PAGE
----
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Growing Tips for Beginners

Following on from Part 2, where we covered light, potting mix and planting, we now look at the basics of removing pups, watering and fertilising as your broms mature.


Most bromeliads self-propagate by producing offsets, commonly known as ‘pups’ from around their stem or root areas. This normally happens when they mature near or after flowering, as they attempt to create offspring that will continue to grow after the mother plant slowly dies, post flowering. However, it can also occur any time when the plant is stressed or has a change in environment that triggers the plant to produce pups or flower before maturity.
Basically all pups can be removed either by cutting or pulling them gently off the mother plant. As a general rule, wait until the pup is around a third to half the size of the mother before removing it. They will grow much faster when still attached, so the longer they are left on, the better. There are four main types of pups you will have to deal with as follows.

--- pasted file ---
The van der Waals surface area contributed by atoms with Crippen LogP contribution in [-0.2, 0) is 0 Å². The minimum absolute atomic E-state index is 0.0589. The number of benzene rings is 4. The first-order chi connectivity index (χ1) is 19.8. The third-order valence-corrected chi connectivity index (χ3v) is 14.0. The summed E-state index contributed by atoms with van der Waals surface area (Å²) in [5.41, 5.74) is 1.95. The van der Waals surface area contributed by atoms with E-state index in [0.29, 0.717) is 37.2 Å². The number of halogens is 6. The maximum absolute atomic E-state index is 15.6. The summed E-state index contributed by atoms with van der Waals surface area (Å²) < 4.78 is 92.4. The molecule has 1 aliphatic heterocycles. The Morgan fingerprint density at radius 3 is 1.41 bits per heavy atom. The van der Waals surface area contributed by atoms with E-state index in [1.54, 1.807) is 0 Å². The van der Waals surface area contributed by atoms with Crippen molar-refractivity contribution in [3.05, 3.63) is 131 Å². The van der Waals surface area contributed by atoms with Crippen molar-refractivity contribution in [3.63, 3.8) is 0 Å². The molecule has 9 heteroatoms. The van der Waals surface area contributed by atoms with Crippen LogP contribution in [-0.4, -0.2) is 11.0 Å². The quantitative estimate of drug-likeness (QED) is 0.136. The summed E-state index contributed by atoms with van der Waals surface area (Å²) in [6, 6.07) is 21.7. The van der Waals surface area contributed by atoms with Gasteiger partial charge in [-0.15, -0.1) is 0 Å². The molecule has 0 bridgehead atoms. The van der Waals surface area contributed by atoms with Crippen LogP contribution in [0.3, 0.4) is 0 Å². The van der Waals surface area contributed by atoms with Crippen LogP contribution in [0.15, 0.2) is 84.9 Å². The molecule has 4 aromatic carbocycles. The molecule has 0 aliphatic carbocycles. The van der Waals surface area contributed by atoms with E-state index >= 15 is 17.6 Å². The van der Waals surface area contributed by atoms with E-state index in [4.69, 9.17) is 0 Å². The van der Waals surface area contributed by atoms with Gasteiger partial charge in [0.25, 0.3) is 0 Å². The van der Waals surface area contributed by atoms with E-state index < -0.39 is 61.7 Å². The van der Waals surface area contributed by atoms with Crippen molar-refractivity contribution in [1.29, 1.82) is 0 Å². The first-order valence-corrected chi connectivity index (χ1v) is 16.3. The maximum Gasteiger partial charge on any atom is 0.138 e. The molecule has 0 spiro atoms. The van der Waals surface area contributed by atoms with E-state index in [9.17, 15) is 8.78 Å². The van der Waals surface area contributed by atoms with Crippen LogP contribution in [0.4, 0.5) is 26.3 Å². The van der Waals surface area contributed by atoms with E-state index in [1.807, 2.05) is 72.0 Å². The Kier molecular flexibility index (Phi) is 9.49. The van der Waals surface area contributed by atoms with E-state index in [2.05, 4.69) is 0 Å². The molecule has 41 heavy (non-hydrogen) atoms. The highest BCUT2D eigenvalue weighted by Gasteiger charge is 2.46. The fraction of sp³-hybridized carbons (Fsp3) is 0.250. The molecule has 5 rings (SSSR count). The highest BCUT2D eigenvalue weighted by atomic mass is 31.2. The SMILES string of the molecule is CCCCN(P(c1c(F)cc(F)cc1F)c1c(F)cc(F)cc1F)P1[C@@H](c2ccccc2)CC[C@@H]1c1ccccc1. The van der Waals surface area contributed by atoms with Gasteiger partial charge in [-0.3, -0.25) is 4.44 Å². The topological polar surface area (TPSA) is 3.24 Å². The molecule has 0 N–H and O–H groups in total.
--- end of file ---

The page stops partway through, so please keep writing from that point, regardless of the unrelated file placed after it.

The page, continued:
(a) Basal
If the pup is emerging from the basal root area or inside one of the bottom leaves, firstly remove the plant from the pot or ground. If the pup is joined to the root ball, remove any soil and cut off the pup as close as possible to the mother, trying to retain any small roots that have formed on the pup’s base. For pups that emerge within the lower leaf axils, remove the leaves BELOW the pup by splitting and pulling them to the sides to expose where the pup joins the mother. These types of pups often have a natural ‘joint’ where the pup’s base forms very close to the plant. If the pup can be gently pulled downwards and twisted without squeezing its stem, it will often come off quite easily without using a knife at all (see accompanying photos). However, this may be difficult with very large pups that are tightly connected to the mother. In this case, a thin serrated knife or saw can be inserted between the pup and mother and a cut made down towards the roots, taking care not to cut through the stem of both mother and pup.